North Korea Missiles Strike Fear in U.K. and Australia, Two U.S. Allies

The U.K. and Australia have accused China of not doing enough to prevent North Korea from developing nuclear and ballistic weapons, but China said that isn’t its problem.

U.K. Defense Secretary Michael Fallon and Australian Foreign Minister Julie Bishop met Thursday in Sydney to discuss the threat posed by North Korea and its pursuit of intercontinental ballistic missiles (ICBM) and nuclear weapons, which has been condemned by the U.N. Fallon began by scolding China for not increasing pressure against its reclusive, militarized neighbor, while Bishop joined him by calling for international unity at a time of uncertainty.

With both officials looking squarely at China, that country’s foreign ministry quickly dismissed what it has referred to as “the China Responsibility Theory.”

Related: North Korea celebrates victory on Korean War Armistice Day, America’s ‘Forgotten War’

“Fundamentally, the Korean Peninsula nuclear [issue] was not caused by China. So the key to its settlement today does not lie in China’s hands,” Chinese Foreign Ministry spokesperson Lu Kang said during a regular press briefing. “As a major neighbor, China has been working with the international community to seek a proper settlement of the peninsula nuclear issue through dialogue.”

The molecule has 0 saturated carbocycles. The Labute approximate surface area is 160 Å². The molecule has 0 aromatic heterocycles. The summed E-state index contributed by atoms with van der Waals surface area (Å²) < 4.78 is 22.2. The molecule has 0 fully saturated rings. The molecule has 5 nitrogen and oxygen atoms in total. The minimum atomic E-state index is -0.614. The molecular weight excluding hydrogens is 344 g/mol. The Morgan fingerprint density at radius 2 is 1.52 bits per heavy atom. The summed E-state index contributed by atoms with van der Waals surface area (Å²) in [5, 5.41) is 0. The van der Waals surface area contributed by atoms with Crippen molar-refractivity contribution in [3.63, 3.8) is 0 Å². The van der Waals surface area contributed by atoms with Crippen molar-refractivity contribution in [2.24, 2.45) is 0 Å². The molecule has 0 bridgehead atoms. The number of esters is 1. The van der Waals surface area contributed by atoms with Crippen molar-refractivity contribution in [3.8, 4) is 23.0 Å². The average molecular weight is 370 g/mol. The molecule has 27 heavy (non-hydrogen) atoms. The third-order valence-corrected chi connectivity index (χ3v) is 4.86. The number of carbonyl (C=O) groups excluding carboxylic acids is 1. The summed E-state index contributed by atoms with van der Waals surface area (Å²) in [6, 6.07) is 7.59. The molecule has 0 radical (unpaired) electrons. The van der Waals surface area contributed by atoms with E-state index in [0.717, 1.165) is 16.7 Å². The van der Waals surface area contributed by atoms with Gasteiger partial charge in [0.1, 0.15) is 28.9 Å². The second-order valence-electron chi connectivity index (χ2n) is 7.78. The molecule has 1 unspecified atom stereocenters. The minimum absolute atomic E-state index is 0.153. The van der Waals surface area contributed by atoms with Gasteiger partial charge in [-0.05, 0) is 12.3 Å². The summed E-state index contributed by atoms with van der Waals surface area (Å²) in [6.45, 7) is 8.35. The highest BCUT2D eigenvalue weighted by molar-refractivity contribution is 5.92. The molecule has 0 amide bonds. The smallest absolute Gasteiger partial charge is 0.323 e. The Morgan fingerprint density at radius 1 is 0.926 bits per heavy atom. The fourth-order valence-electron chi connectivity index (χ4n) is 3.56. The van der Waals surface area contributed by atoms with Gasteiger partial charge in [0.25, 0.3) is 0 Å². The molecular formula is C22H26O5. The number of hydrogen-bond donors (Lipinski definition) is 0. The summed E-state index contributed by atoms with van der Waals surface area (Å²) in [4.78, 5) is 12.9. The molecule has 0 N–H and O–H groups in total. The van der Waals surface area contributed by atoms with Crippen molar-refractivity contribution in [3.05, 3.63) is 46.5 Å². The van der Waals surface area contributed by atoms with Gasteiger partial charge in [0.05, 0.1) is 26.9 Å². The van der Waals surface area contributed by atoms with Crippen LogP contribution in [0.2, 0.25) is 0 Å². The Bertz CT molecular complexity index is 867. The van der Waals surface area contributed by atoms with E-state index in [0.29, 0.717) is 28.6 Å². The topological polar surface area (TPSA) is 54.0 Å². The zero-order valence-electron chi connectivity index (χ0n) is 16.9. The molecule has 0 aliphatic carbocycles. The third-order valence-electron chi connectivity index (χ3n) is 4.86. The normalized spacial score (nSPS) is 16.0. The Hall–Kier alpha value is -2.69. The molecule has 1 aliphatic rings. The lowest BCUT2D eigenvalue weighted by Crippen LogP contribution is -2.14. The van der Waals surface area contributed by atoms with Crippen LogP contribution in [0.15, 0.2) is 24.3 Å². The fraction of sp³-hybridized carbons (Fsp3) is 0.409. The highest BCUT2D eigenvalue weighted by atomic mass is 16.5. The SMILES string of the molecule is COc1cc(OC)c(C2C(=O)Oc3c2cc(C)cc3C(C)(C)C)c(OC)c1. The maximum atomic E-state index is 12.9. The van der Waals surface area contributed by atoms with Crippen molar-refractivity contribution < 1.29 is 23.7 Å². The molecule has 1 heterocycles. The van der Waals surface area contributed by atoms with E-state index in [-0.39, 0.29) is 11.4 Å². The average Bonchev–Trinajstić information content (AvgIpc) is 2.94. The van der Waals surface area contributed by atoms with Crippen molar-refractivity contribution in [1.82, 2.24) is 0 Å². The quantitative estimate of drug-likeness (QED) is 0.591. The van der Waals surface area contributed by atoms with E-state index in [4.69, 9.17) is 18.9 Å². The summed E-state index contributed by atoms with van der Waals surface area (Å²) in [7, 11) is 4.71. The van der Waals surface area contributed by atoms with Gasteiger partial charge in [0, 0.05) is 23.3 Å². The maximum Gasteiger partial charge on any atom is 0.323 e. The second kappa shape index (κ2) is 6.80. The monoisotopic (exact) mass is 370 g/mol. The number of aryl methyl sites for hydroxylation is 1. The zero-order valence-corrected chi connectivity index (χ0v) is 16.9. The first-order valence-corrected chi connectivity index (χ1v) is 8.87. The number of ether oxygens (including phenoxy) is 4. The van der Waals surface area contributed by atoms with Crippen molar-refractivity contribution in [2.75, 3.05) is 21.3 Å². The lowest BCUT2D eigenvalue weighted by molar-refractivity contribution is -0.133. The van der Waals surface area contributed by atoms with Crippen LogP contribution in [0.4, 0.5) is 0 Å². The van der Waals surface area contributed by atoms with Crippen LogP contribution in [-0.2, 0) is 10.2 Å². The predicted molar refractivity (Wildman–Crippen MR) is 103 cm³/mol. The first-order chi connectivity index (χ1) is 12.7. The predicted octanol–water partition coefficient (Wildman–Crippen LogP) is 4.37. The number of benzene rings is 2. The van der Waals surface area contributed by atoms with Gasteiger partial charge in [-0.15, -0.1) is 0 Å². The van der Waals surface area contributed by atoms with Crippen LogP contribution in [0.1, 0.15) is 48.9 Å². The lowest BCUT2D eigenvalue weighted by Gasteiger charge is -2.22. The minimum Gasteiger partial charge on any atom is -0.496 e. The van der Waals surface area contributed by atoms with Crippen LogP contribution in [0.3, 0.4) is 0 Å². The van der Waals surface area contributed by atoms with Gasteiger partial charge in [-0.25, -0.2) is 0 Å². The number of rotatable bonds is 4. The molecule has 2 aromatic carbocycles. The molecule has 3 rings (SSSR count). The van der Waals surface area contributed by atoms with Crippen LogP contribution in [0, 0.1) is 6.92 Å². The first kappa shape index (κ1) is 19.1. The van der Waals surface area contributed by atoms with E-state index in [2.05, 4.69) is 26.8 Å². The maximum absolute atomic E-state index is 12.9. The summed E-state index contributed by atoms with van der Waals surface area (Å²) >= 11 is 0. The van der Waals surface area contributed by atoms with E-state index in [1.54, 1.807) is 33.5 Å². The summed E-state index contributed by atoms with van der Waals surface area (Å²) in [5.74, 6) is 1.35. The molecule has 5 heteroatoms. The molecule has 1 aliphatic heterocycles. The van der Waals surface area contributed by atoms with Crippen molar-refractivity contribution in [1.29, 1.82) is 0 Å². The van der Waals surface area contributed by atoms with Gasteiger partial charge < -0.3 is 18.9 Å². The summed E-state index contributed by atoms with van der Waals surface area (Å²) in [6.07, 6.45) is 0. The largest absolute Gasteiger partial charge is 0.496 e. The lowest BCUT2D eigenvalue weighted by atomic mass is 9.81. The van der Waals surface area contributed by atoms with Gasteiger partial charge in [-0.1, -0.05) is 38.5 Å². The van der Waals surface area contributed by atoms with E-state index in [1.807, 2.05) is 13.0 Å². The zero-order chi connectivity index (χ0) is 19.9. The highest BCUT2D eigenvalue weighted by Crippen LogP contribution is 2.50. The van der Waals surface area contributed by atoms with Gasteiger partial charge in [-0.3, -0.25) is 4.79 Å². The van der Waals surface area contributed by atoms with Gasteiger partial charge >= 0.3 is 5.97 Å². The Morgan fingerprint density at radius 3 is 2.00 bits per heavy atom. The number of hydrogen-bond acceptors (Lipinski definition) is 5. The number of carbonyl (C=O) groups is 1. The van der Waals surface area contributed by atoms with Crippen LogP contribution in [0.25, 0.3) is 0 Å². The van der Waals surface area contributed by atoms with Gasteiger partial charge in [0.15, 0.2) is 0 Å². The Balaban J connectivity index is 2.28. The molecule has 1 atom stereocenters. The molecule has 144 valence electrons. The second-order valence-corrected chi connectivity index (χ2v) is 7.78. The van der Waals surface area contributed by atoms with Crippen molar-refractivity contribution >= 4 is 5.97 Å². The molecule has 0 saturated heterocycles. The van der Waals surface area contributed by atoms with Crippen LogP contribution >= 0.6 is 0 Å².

North Korean leader Kim Jong Un after the test launch of an intercontinental ballistic missile, in an undated photo released by North Korea’s state-run Korean Central News Agency on July 5. China joined a number of other nations in condemning the launch but has maintained that it is not Beijing’s responsibility to solve the Korean Peninsula’s nuclear crisis. KCNA/Reuters

“With international influence comes responsibility,” Fallon said, according to Reuters, but China insisted it was doing plenty already. Speaking to reporters, Lu laid out three main points regarding China’s stance on the nuclear standoff, which has recently seen…

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